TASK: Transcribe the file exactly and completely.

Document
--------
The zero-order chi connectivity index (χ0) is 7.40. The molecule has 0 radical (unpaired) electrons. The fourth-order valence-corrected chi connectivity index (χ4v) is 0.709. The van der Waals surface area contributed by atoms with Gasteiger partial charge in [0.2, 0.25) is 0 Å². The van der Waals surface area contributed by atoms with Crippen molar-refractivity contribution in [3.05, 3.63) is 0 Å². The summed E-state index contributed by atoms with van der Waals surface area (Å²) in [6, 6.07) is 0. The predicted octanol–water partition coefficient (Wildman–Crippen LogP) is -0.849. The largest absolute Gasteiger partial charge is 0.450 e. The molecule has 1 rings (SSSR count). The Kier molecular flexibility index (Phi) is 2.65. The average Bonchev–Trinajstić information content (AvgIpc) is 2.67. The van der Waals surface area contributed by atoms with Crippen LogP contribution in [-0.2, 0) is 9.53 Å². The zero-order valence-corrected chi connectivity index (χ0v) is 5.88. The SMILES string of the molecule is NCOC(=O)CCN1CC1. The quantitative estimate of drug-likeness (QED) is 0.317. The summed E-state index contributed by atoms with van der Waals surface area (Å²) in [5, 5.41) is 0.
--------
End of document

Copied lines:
The zero-order chi connectivity index (χ0) is 7.40. The molecule has 0 radical (unpaired) electrons. The fourth-order valence-corrected chi connectivity index (χ4v) is 0.709. The van der Waals surface area contributed by atoms with Gasteiger partial charge in [0.2, 0.25) is 0 Å². The van der Waals surface area contributed by atoms with Crippen molar-refractivity contribution in [3.05, 3.63) is 0 Å². The summed E-state index contributed by atoms with van der Waals surface area (Å²) in [6, 6.07) is 0. The predicted octanol–water partition coefficient (Wildman–Crippen LogP) is -0.849. The largest absolute Gasteiger partial charge is 0.450 e. The molecule has 1 rings (SSSR count). The Kier molecular flexibility index (Phi) is 2.65. The average Bonchev–Trinajstić information content (AvgIpc) is 2.67. The van der Waals surface area contributed by atoms with Crippen LogP contribution in [-0.2, 0) is 9.53 Å². The zero-order valence-corrected chi connectivity index (χ0v) is 5.88. The SMILES string of the molecule is NCOC(=O)CCN1CC1. The quantitative estimate of drug-likeness (QED) is 0.317. The summed E-state index contributed by atoms with van der Waals surface area (Å²) in [5, 5.41) is 0.